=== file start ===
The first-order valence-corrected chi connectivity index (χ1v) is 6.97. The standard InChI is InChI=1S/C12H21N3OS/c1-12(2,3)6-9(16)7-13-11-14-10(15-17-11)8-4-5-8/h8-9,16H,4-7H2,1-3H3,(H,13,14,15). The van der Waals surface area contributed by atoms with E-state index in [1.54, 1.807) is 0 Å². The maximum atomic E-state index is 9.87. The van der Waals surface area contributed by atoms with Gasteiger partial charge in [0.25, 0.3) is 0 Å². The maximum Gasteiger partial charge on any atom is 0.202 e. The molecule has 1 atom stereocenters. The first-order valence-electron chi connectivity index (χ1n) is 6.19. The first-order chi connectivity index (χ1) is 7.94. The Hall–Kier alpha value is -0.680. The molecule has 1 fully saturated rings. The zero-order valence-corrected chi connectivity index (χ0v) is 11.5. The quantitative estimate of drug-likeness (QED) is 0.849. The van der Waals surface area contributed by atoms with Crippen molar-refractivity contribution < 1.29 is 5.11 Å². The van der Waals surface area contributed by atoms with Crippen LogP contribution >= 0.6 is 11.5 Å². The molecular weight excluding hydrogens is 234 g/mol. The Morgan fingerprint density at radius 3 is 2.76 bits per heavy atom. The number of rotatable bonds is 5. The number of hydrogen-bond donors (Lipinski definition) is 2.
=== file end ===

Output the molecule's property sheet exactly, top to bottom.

The first-order valence-corrected chi connectivity index (χ1v) is 6.97. The standard InChI is InChI=1S/C12H21N3OS/c1-12(2,3)6-9(16)7-13-11-14-10(15-17-11)8-4-5-8/h8-9,16H,4-7H2,1-3H3,(H,13,14,15). The van der Waals surface area contributed by atoms with E-state index in [1.54, 1.807) is 0 Å². The maximum atomic E-state index is 9.87. The van der Waals surface area contributed by atoms with Gasteiger partial charge in [0.25, 0.3) is 0 Å². The maximum Gasteiger partial charge on any atom is 0.202 e. The molecule has 1 atom stereocenters. The first-order valence-electron chi connectivity index (χ1n) is 6.19. The first-order chi connectivity index (χ1) is 7.94. The Hall–Kier alpha value is -0.680. The molecule has 1 fully saturated rings. The zero-order valence-corrected chi connectivity index (χ0v) is 11.5. The quantitative estimate of drug-likeness (QED) is 0.849. The van der Waals surface area contributed by atoms with Crippen molar-refractivity contribution < 1.29 is 5.11 Å². The van der Waals surface area contributed by atoms with Crippen LogP contribution >= 0.6 is 11.5 Å². The molecular weight excluding hydrogens is 234 g/mol. The Morgan fingerprint density at radius 3 is 2.76 bits per heavy atom. The number of rotatable bonds is 5. The number of hydrogen-bond donors (Lipinski definition) is 2.